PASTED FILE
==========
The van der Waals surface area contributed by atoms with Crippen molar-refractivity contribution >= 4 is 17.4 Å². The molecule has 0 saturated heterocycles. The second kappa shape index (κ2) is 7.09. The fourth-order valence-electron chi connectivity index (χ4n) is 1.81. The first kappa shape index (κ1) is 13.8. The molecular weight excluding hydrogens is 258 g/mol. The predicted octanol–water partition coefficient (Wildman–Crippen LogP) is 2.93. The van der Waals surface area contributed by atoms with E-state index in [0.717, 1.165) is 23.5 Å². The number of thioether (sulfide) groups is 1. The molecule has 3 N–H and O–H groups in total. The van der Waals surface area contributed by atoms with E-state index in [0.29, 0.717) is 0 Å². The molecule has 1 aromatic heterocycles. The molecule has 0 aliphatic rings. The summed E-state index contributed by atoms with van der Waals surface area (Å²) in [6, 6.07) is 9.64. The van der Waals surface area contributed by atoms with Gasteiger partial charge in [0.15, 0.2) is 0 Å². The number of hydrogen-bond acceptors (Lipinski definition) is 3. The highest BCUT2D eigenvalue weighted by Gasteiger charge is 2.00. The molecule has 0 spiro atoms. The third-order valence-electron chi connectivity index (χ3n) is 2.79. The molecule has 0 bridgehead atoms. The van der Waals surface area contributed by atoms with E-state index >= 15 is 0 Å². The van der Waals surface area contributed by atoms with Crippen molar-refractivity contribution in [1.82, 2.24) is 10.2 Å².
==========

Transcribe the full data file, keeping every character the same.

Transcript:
The van der Waals surface area contributed by atoms with Crippen molar-refractivity contribution >= 4 is 17.4 Å². The molecule has 0 saturated heterocycles. The second kappa shape index (κ2) is 7.09. The fourth-order valence-electron chi connectivity index (χ4n) is 1.81. The first kappa shape index (κ1) is 13.8. The molecular weight excluding hydrogens is 258 g/mol. The predicted octanol–water partition coefficient (Wildman–Crippen LogP) is 2.93. The van der Waals surface area contributed by atoms with E-state index in [0.717, 1.165) is 23.5 Å². The number of thioether (sulfide) groups is 1. The molecule has 3 N–H and O–H groups in total. The van der Waals surface area contributed by atoms with E-state index in [0.29, 0.717) is 0 Å². The molecule has 1 aromatic heterocycles. The molecule has 0 aliphatic rings. The summed E-state index contributed by atoms with van der Waals surface area (Å²) in [6, 6.07) is 9.64. The van der Waals surface area contributed by atoms with Gasteiger partial charge in [0.15, 0.2) is 0 Å². The number of hydrogen-bond acceptors (Lipinski definition) is 3. The highest BCUT2D eigenvalue weighted by Gasteiger charge is 2.00. The molecule has 0 spiro atoms. The third-order valence-electron chi connectivity index (χ3n) is 2.79. The molecule has 0 bridgehead atoms. The van der Waals surface area contributed by atoms with E-state index >= 15 is 0 Å². The van der Waals surface area contributed by atoms with Crippen molar-refractivity contribution in [1.82, 2.24) is 10.2 Å².